Last week, President Donald Trump issued a series of executive orders and memoranda related to telehealth, unemployment benefits, suspending the ‘payroll tax’, and pausing student loan repayment and interest accrual. These actions addressed several policy priorities that are being negotiated between the U.S. House and Senate, as well as the Administration. The President’s executive actions seek to continue and/or build upon policy provisions in the Coronavirus Aid, Relief, and Economic Security (CARES) Act, which became law on March 27, 2020.
Summary of the orders:
- Telehealth Access: This executive order directs the U.S. Department of Health and Human Services (HHS) Secretary to review and extend, as appropriate, current telehealth waivers put in place during the Coronavirus Disease 2019 (COVID-19) public health emergency (PHE). The Centers for Medicare & Medicaid Services (CMS) subsequently included provisions in the 2021 Medicare Physician Fee Schedule proposed rule to expand certain telehealth services permanently, consistent with the executive order. However, limits on its regulatory authority prevent CMS from permanently enabling audiologists and speech-language pathologists (SLPs) to provide telehealth under Medicare without congressional approval, though they have the ability to do so for certain services during the PHE.
- Unemployment Benefits: This memorandum seeks to extend the pandemic unemployment assistance (PUA) established by the CARES Act, lowering the weekly additional benefit from $600 to $400. To fund the program, the Administration calls on states to fund 25% of the cost—equivalent to $100 toward the weekly benefit—with the federal government covering the remaining 75% through money already allocated to the Federal Emergency Management Agency. Leaders of the National Governors Association have raised concerns related to the significant administrative burdens and costs this approach would place on states.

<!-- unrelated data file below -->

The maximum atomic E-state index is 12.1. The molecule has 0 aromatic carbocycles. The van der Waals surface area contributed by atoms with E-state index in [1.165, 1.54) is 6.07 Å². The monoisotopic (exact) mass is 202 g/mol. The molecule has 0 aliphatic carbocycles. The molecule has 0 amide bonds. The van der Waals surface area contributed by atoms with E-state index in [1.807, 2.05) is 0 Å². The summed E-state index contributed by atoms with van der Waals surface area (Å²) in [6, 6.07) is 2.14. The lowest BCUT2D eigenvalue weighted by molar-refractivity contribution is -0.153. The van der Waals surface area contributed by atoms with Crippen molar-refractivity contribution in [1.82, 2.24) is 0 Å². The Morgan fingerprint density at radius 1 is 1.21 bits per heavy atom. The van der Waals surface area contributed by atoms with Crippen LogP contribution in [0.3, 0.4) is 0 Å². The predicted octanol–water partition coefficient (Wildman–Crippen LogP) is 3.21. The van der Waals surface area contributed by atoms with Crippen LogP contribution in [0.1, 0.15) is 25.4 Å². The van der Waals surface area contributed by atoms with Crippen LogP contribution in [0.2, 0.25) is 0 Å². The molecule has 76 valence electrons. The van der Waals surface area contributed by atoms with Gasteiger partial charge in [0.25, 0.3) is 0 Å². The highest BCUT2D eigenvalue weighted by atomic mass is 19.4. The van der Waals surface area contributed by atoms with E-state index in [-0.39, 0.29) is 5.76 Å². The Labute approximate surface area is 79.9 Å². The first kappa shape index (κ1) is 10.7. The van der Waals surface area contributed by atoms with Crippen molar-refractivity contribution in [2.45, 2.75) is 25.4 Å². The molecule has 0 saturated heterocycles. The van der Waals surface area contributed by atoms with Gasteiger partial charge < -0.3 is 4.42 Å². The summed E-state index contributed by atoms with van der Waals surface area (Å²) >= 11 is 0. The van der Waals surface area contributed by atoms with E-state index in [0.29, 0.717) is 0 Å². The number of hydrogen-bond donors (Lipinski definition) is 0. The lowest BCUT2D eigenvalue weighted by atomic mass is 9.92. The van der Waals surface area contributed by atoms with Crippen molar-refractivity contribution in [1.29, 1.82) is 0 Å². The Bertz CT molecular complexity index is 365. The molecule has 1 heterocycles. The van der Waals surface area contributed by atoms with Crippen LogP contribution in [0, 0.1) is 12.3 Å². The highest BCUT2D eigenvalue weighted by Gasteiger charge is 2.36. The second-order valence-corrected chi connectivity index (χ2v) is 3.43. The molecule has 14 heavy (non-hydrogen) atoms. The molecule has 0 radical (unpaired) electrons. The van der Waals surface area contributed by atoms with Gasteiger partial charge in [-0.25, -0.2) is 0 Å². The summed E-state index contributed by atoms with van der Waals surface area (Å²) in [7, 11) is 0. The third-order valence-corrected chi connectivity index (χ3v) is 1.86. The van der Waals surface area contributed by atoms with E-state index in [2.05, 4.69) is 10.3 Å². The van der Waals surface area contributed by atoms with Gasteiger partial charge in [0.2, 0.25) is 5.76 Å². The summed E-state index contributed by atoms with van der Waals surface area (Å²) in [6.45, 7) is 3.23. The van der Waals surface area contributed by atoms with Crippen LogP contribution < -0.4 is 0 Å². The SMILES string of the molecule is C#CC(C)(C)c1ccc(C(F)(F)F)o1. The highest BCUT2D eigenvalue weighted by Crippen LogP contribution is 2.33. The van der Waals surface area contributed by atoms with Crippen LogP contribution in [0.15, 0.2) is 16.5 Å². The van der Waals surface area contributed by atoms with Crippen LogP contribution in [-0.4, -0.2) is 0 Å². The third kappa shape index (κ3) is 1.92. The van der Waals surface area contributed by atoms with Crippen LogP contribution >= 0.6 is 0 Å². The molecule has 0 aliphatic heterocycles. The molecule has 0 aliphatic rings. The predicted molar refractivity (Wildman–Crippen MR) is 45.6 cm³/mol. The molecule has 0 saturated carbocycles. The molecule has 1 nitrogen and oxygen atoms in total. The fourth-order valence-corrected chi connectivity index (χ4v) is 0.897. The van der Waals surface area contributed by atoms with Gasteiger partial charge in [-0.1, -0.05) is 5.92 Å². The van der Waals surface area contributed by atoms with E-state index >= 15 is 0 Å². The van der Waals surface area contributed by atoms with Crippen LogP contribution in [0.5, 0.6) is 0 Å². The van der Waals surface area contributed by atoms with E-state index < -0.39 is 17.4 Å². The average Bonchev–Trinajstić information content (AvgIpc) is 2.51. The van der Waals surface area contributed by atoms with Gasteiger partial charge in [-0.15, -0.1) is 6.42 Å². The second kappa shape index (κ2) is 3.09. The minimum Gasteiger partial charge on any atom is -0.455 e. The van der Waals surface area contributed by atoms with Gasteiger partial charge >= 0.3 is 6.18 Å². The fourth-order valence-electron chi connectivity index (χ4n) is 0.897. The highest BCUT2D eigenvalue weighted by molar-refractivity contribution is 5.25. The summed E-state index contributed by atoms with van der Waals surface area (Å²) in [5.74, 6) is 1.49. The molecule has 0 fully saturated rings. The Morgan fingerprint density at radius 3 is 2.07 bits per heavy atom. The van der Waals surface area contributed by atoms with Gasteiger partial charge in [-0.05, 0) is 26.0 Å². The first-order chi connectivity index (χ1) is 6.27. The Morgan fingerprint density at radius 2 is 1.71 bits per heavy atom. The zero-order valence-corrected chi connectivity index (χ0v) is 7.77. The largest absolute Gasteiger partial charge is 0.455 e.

- Payroll Tax: This memorandum directs the U.S. Department of the Treasury to allow employers to defer payment of employee-side Social Security payroll taxes from September 1¬ – December 31, 2020, for employees earning less than about $100,000 annually. Given the uncertainty of the legal authority of the memorandum and possibly the future ability to pay the suspended payroll tax, it remains to be seen whether employers will stop withholding payroll taxes.
- Student Loans: This memorandum directs the U.S. Department of Education (ED) to take the necessary steps to continue the CARES Act policy that temporarily pauses payments and waives interest on student loans held by ED until December 31, 2020. The memorandum does not specifically reference student loan debt collection or counting non-payments toward public service loan forgiveness, both of which were included in the CARES Act. In addition, it does not offer coverage for federal student loan borrowers whose debt is held by private lenders or their colleges.
The President’s actions have faced political, practical, and legal criticism from both Congressional Republicans and Democrats, as well as state governments, which likely impacts negotiations on future legislation in response to the COVID-19 pandemic.
ASHA will monitor the implementation of the executive actions and negotiations on future COVID-19 response legislation. Further updates will be sent as developments warrant.
For questions related to Medicare telehealth reimbursement, please contact email@example.com. For questions related to unemployment benefits, payroll taxes and student loans, please contact Eric Masten, ASHA’s director of federal affairs for education, at firstname.lastname@example.org.